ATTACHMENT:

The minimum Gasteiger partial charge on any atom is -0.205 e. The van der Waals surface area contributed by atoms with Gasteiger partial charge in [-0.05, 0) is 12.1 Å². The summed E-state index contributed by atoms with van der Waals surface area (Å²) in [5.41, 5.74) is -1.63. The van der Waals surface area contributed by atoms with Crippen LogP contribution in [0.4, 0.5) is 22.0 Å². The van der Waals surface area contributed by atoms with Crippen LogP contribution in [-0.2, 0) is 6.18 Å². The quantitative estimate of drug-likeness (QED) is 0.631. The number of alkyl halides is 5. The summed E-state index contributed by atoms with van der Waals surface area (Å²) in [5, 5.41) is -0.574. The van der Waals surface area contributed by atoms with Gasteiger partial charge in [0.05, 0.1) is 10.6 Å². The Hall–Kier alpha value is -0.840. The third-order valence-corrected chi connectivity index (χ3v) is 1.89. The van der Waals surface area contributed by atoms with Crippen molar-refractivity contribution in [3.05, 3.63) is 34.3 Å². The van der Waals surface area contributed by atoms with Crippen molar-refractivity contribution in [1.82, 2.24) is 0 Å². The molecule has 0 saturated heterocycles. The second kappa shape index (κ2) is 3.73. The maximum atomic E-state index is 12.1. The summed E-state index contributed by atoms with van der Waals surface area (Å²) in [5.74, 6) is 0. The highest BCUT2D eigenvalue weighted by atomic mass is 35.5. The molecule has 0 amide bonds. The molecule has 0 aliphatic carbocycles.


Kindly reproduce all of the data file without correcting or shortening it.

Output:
The minimum Gasteiger partial charge on any atom is -0.205 e. The van der Waals surface area contributed by atoms with Gasteiger partial charge in [-0.05, 0) is 12.1 Å². The summed E-state index contributed by atoms with van der Waals surface area (Å²) in [5.41, 5.74) is -1.63. The van der Waals surface area contributed by atoms with Crippen LogP contribution in [0.4, 0.5) is 22.0 Å². The van der Waals surface area contributed by atoms with Crippen LogP contribution in [-0.2, 0) is 6.18 Å². The quantitative estimate of drug-likeness (QED) is 0.631. The number of alkyl halides is 5. The summed E-state index contributed by atoms with van der Waals surface area (Å²) in [5, 5.41) is -0.574. The van der Waals surface area contributed by atoms with Gasteiger partial charge in [0.05, 0.1) is 10.6 Å². The Hall–Kier alpha value is -0.840. The third-order valence-corrected chi connectivity index (χ3v) is 1.89. The van der Waals surface area contributed by atoms with Crippen molar-refractivity contribution in [3.05, 3.63) is 34.3 Å². The van der Waals surface area contributed by atoms with Crippen molar-refractivity contribution in [1.82, 2.24) is 0 Å². The molecule has 0 saturated heterocycles. The second kappa shape index (κ2) is 3.73. The maximum atomic E-state index is 12.1. The summed E-state index contributed by atoms with van der Waals surface area (Å²) in [5.74, 6) is 0. The highest BCUT2D eigenvalue weighted by atomic mass is 35.5. The molecule has 0 amide bonds. The molecule has 0 aliphatic carbocycles.